Only a fraction of ingested iron is absorbed by the body. The amount may range from only 5% to 35% according to a journal in the National Center for Biotechnology Information. So, even if you’re consuming enough iron, chances are you’re not absorbing all of it.
The amount of iron absorbed can depend on the circumstances and the type of iron. Here, we’ve taken a look at some of the different types of iron and how they are absorbed.
Ferrous iron, is quickly oxidized to the insoluble ferric (Fe+3) form at the human body’s pH.
When Fe+3 enters the first section of the small intestine, gastric acid lowers the pH allowing the transport of Fe+2 across the intestinal absorptive cells.
This lowering of the pH by gastric acid, which in turn allows the transport of Fe+2, is called ferric reductases. This process “enhances the solubility and uptake of ferric iron”, according to the Review on iron and its importance for human health.
However, if gastric acid production is impaired then iron absorption will be reduced substantially.
Dietary heme is also transported across the intestinal absorptive cells, however, the process that allows this is unknown.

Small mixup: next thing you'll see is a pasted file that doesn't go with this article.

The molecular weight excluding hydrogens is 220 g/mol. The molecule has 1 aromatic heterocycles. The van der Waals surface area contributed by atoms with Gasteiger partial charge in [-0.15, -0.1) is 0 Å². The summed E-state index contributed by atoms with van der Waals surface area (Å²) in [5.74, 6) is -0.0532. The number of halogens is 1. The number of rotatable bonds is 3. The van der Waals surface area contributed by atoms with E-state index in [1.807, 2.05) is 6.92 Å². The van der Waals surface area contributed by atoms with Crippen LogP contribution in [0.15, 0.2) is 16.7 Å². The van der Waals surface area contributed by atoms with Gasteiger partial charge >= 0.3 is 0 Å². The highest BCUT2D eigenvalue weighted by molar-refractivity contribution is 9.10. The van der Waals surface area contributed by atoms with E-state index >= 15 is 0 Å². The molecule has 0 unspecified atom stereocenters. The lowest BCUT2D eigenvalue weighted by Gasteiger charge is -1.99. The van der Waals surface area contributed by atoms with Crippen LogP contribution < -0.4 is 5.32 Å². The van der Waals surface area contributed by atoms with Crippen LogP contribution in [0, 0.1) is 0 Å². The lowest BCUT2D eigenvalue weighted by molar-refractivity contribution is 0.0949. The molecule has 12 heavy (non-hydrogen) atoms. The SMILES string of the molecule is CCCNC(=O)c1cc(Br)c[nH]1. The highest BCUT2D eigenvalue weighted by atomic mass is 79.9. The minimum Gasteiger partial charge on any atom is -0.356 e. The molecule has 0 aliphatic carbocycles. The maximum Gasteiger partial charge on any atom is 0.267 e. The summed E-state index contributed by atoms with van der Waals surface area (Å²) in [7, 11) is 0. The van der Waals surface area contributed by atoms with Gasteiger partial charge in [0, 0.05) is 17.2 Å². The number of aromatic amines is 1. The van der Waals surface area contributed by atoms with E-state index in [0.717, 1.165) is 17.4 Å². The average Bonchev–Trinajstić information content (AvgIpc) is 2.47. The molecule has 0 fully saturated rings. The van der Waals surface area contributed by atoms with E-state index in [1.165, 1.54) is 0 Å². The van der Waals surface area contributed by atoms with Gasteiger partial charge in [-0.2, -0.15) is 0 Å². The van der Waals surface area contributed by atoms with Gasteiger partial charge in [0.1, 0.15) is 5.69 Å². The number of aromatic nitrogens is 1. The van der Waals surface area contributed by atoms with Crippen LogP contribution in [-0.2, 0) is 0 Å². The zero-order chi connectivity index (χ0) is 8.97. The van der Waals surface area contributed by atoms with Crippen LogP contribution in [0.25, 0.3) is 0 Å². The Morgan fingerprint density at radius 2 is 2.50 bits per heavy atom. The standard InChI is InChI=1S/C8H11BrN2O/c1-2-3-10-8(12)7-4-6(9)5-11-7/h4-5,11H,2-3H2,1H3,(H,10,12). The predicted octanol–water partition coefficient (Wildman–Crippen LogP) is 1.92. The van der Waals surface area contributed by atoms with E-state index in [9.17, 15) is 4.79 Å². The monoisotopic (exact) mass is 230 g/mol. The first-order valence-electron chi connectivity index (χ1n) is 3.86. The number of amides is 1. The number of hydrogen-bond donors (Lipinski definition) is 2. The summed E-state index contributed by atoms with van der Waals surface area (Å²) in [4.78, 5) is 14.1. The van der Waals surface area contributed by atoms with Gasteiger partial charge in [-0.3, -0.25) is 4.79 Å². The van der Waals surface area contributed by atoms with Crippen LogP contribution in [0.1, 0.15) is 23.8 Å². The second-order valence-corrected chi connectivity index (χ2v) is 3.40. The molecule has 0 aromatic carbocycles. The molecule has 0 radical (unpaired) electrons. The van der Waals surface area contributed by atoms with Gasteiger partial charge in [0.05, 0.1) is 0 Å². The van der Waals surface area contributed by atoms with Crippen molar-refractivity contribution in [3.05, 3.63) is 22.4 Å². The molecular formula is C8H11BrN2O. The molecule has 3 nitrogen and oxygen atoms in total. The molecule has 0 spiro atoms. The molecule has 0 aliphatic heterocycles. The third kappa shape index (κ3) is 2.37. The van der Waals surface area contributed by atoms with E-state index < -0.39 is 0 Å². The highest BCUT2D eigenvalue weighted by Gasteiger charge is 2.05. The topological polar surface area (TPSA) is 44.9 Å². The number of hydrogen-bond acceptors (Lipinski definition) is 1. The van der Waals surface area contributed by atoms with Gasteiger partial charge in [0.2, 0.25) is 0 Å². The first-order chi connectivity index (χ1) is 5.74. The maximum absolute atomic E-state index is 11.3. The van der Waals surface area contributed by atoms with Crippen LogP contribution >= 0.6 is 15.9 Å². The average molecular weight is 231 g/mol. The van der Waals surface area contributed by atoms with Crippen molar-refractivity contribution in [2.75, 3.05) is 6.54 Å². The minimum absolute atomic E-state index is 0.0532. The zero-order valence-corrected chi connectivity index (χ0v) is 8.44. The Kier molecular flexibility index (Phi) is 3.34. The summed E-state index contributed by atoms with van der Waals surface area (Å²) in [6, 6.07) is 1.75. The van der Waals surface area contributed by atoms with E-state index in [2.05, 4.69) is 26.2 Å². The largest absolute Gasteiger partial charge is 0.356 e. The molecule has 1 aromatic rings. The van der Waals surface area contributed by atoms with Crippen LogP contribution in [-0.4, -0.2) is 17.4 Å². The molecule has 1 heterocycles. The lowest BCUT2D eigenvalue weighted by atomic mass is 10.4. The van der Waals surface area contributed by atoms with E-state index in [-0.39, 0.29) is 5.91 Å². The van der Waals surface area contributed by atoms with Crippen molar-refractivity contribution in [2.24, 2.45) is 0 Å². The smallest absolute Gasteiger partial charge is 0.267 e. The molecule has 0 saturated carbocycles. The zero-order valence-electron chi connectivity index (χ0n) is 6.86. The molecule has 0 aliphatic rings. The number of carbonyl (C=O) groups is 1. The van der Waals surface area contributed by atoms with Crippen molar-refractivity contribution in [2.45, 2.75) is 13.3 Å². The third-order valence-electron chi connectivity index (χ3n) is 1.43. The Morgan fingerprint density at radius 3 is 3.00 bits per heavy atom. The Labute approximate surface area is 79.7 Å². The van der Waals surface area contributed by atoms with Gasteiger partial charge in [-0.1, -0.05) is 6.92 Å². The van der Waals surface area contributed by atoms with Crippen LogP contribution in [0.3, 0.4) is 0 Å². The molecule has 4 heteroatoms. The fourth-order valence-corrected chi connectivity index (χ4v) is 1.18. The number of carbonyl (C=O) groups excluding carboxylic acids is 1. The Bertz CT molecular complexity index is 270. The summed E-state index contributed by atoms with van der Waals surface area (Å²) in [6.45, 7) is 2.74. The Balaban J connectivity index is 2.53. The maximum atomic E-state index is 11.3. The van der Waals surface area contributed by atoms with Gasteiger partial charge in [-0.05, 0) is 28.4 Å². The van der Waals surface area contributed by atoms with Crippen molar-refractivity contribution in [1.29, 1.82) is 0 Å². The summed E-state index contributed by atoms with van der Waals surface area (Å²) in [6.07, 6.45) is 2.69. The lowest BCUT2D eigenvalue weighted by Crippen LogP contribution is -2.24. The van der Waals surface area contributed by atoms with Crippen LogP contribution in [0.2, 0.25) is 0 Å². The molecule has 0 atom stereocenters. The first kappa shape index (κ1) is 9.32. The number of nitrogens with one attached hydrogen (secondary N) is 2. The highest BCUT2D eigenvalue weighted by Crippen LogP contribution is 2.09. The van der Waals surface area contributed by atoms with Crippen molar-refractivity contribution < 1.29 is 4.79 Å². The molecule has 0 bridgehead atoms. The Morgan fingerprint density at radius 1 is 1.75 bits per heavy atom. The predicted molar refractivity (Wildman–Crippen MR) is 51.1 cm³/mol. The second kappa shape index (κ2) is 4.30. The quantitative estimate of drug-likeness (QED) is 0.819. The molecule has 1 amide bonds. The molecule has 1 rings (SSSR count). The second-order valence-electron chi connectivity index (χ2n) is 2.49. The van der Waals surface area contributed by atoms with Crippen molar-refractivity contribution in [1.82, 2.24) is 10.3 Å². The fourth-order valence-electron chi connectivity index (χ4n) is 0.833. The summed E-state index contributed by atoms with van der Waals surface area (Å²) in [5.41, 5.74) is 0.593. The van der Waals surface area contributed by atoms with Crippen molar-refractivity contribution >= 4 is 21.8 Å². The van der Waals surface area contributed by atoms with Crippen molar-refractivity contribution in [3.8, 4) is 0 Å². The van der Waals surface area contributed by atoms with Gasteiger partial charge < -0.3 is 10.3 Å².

Following this yet unknown process, dietary heme is then metabolized by heme oxygenase 1 (HO-1) to free (Fe+2) for absorption.
This process is more efficient that the absorption of inorganic iron according to the Review on iron and its importance for human health. This process also does not depend on gastric acid for absorption.
Red meats that are high in hemoglobin are known to be excellent nutrient sources of iron. They provide Fe+2 directly which can be transported across the intestinal absorptive cells and then exported to the bloodstream through the Fe+2 transporter ferroportin.
The flow of Fe+2 is sped up by several other mechanisms until it is picked up by transferrin, which delivers it into tissues.
The Review on iron and its importance for human health states that this process can be carried out up to 10 times daily in an attempt to deliver the iron that the body needs. The total iron content of transferrin corresponds to less that 0.1% of body iron.
Another process is thought to exist for the absorption of plant ferritins which are mostly present in legumes. However, most ferritin appears to be degraded during digestion.
Active Iron was developed with scientists at Trinity College Dublin. The new technology uses a unique iron-whey protein complex to ensure iron is released in the small intestine, where it is most readily absorbed.
If iron reaches the stomach it is known to cause oxidative stress and trigger gastric side-effects.
Studies confirm that the new Active Iron formulation doubles the amount of iron absorbed while being so gentle that it can be taken on an empty stomach. In our trial 9 out of 10 experienced no side effects. Active Iron only uses denatured whey-protein and encapsulated ferrous sulfate.